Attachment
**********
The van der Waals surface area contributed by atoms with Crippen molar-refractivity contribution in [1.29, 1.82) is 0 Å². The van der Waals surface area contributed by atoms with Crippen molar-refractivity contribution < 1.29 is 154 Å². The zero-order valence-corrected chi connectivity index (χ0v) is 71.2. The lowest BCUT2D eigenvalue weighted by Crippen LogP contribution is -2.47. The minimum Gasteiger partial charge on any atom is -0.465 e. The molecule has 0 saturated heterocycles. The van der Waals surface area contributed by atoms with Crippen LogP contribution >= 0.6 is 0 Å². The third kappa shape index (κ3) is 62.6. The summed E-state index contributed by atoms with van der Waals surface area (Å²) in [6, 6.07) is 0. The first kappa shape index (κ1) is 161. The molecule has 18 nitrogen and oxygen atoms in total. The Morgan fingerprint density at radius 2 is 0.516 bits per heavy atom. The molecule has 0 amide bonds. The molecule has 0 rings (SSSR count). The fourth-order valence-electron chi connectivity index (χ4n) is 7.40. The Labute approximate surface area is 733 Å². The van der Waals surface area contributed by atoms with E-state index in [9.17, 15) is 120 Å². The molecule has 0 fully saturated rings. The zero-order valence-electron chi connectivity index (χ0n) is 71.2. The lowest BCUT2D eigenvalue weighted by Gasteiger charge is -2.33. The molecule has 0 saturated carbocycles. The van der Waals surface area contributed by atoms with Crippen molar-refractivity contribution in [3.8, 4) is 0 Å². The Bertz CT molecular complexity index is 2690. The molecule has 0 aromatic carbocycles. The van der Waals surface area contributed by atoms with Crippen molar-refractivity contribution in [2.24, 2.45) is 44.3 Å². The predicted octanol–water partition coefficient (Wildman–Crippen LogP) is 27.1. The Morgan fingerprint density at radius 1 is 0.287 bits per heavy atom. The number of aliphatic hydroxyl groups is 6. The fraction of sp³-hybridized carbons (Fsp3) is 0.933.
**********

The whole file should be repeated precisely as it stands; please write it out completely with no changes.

The van der Waals surface area contributed by atoms with Crippen molar-refractivity contribution in [1.29, 1.82) is 0 Å². The van der Waals surface area contributed by atoms with Crippen molar-refractivity contribution < 1.29 is 154 Å². The zero-order valence-corrected chi connectivity index (χ0v) is 71.2. The lowest BCUT2D eigenvalue weighted by Crippen LogP contribution is -2.47. The minimum Gasteiger partial charge on any atom is -0.465 e. The molecule has 0 saturated heterocycles. The van der Waals surface area contributed by atoms with Crippen LogP contribution >= 0.6 is 0 Å². The third kappa shape index (κ3) is 62.6. The summed E-state index contributed by atoms with van der Waals surface area (Å²) in [6, 6.07) is 0. The first kappa shape index (κ1) is 161. The molecule has 18 nitrogen and oxygen atoms in total. The Morgan fingerprint density at radius 2 is 0.516 bits per heavy atom. The molecule has 0 amide bonds. The molecule has 0 rings (SSSR count). The fourth-order valence-electron chi connectivity index (χ4n) is 7.40. The Labute approximate surface area is 733 Å². The van der Waals surface area contributed by atoms with E-state index in [9.17, 15) is 120 Å². The molecule has 0 fully saturated rings. The zero-order valence-electron chi connectivity index (χ0n) is 71.2. The lowest BCUT2D eigenvalue weighted by Gasteiger charge is -2.33. The molecule has 0 saturated carbocycles. The van der Waals surface area contributed by atoms with Crippen molar-refractivity contribution in [3.8, 4) is 0 Å². The Bertz CT molecular complexity index is 2690. The molecule has 0 aromatic carbocycles. The van der Waals surface area contributed by atoms with Crippen molar-refractivity contribution in [2.24, 2.45) is 44.3 Å². The predicted octanol–water partition coefficient (Wildman–Crippen LogP) is 27.1. The Morgan fingerprint density at radius 1 is 0.287 bits per heavy atom. The number of aliphatic hydroxyl groups is 6. The fraction of sp³-hybridized carbons (Fsp3) is 0.933.